Linnet’s daughter-in-law, Rebecca, who handles marketing, says the village dwellers have dish antennas and regular electricity, and that the women own washing machines. “It has been a fascinating transition,” she says, adding that a resort has been constructed in the village, which sees frequent tourists, artists and other commercial entities.
She adds that the women play a leading role and have become decision-makers in the factory. Citing an example, she says, “Sarita Devi, in-charge of production, learned a red capsicum jam recipe on Google and incorporated it in the product list.”
Rebecca says the reason behind the jams becoming a success over the years is their simplicity and the natural process with which they are made. “These jams, marmalades, chutneys and spreads are made the same way a mother makes them at home. The entire process is handmade. The semi-processed frozen fruits allow us to make fresh batches round the year. Moreover, the products have a two-year shelf-life without using any chemical preservatives because the sugar and lime juice added acts as natural agents of protection. The seal is vacuumed, which ensures that no air enters the glass bottles,” she adds.
She adds that most importantly, the jams and marmalades have fruit chunks in them, and are not purees, as observed with other products in the market.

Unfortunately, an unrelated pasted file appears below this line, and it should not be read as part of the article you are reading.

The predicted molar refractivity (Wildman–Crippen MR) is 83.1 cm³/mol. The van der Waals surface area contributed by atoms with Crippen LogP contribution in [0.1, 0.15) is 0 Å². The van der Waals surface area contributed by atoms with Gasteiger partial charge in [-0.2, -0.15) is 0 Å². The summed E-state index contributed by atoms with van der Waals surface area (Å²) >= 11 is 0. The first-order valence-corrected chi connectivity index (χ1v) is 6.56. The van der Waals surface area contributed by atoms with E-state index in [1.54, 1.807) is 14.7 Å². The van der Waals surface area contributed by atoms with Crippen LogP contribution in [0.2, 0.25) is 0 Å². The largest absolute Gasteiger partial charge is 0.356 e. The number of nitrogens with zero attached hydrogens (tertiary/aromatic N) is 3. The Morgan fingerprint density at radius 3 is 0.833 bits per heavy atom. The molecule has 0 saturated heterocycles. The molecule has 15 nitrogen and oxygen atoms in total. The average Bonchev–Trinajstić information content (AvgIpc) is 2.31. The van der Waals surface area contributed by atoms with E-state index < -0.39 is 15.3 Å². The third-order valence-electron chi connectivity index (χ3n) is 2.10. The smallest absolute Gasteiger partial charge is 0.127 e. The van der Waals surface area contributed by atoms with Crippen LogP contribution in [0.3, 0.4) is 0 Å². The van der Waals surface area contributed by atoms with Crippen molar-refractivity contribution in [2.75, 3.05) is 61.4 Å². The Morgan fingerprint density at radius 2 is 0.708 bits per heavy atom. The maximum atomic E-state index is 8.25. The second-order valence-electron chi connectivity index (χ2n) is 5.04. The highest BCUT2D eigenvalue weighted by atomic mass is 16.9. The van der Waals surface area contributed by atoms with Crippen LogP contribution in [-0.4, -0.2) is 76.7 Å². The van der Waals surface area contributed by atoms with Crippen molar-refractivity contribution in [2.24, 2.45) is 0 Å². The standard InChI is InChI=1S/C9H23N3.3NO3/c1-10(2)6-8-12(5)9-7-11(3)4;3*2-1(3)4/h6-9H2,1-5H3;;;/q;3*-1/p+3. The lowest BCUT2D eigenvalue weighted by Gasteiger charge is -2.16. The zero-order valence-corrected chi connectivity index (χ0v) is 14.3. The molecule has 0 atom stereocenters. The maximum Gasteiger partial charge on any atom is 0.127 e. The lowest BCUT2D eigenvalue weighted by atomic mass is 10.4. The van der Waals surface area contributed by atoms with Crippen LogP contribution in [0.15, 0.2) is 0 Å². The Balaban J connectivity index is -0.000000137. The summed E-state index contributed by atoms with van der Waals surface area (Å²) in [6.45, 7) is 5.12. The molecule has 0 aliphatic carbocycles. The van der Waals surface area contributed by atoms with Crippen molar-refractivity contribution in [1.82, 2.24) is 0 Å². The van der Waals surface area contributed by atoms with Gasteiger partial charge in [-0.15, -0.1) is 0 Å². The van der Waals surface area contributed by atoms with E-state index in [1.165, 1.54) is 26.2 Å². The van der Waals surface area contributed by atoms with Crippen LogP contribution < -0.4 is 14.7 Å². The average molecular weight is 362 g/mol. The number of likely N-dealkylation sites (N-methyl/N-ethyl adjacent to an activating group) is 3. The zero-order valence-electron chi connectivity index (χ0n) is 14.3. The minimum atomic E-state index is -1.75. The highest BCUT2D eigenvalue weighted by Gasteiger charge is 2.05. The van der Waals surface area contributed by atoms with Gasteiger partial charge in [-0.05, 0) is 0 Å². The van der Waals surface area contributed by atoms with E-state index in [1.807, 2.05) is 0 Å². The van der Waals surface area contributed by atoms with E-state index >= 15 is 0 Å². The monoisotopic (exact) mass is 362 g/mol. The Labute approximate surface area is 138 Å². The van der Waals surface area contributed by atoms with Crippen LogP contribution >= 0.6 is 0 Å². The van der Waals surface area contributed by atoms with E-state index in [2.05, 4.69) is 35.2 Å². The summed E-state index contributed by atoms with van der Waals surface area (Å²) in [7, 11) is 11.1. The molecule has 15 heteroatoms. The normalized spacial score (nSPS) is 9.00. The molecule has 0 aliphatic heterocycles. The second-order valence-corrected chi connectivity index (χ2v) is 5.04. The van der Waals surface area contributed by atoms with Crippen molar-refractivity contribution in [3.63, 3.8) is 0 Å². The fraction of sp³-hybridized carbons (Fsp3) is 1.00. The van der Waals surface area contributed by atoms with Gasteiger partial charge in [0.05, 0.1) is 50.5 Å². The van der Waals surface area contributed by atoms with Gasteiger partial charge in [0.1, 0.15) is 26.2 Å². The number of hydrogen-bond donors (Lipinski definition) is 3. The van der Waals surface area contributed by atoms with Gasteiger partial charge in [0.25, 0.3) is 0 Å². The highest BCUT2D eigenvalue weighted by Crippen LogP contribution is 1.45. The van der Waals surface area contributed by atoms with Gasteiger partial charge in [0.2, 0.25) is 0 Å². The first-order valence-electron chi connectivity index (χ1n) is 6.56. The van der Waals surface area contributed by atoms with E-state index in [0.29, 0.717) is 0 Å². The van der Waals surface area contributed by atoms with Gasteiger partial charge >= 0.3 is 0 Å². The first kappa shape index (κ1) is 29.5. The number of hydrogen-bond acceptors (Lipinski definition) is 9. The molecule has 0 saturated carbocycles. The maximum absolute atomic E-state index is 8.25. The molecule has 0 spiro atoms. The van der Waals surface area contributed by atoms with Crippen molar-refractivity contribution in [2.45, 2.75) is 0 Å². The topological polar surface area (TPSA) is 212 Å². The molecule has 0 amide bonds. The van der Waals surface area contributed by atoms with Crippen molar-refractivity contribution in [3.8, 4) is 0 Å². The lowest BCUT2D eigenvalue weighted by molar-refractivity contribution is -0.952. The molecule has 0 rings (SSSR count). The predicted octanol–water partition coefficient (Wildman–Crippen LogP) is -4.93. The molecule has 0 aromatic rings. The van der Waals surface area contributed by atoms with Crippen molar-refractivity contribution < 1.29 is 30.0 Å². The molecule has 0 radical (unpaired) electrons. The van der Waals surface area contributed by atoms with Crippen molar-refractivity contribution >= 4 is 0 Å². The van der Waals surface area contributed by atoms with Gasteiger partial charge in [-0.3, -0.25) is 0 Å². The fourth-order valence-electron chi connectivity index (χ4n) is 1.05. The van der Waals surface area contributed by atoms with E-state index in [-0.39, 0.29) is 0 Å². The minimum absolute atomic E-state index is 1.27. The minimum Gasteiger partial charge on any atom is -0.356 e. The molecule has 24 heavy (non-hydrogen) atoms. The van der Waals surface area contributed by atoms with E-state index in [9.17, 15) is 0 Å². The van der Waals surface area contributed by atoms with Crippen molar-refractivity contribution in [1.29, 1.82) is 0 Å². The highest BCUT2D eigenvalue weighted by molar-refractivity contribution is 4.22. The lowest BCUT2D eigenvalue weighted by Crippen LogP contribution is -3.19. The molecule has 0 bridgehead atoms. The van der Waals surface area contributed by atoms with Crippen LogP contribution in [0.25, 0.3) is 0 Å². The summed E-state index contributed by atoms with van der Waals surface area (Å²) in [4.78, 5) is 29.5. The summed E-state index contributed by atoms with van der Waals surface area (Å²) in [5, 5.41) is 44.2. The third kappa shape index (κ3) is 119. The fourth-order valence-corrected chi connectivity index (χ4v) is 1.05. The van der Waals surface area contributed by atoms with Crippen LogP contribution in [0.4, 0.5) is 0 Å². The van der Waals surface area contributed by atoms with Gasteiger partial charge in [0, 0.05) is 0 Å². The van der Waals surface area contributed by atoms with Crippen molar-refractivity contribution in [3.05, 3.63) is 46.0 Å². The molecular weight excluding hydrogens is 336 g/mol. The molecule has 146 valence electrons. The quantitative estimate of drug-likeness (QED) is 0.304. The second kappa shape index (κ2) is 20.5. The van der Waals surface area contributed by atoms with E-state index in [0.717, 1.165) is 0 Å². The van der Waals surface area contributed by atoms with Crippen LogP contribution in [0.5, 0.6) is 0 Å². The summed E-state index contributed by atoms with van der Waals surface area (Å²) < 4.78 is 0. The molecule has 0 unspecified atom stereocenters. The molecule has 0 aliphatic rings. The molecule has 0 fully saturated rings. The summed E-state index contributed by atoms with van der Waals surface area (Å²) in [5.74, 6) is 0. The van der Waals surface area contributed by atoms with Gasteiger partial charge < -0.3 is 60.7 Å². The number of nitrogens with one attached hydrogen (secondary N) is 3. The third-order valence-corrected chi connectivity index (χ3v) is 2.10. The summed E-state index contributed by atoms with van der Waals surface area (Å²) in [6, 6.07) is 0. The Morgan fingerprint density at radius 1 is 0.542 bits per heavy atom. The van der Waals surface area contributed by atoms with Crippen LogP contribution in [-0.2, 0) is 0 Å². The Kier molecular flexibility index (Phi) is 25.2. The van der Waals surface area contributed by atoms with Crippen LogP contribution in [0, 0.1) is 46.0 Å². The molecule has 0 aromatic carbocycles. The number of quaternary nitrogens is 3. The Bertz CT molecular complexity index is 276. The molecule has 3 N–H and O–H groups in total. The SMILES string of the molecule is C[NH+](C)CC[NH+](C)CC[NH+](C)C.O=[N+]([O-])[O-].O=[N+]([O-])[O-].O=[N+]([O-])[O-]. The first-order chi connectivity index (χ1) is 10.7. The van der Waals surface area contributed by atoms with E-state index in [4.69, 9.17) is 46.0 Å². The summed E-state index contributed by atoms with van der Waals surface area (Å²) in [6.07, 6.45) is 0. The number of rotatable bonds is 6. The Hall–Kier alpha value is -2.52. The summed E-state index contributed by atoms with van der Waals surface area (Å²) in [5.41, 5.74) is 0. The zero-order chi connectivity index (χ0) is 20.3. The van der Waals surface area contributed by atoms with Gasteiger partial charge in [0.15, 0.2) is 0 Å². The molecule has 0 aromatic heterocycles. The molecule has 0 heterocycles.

The legacy continues
Rebecca says the products are available on Amazon, Big Basket, CostBo, Simpli Namdhari and retail brands such as Fabindia, Pepperfry and others. The seasonal blackberry jam, tomato chutney, Strawberry Preserve, Bitter Orange Marmalade, Black Cherry Preserve, Apricot jam, and Kashmiri Bichua chutney are top sellers.
She adds that in recent years, many customers have demanded sugar-free products. “Buyers have become sensitive towards sweet consumption, and hence we innovated the jams by replacing the sugar with apple and pear juice concentrate. We offer strawberry and marmalade for now and would add more products soon, starting with blueberry,” she adds. Linnet quips that there can be no harm with two teaspoons of jam on a toast.
When inquired about the road ahead, she replies, “Rebecca is the future and modern face of Bhuira Jams. She is the person who made the website and started online marketing adding special value. The women love her, and Bhuira is lucky to have a son-in-law, Karan, who takes care of accounting. He also delivered workshops for women to train them for better production efficiency. We have another factory rented at Halonipul.”
Linnet says the future is rosy in these young hands and is confident that the legacy will carry on.
Edited by Divya Sethu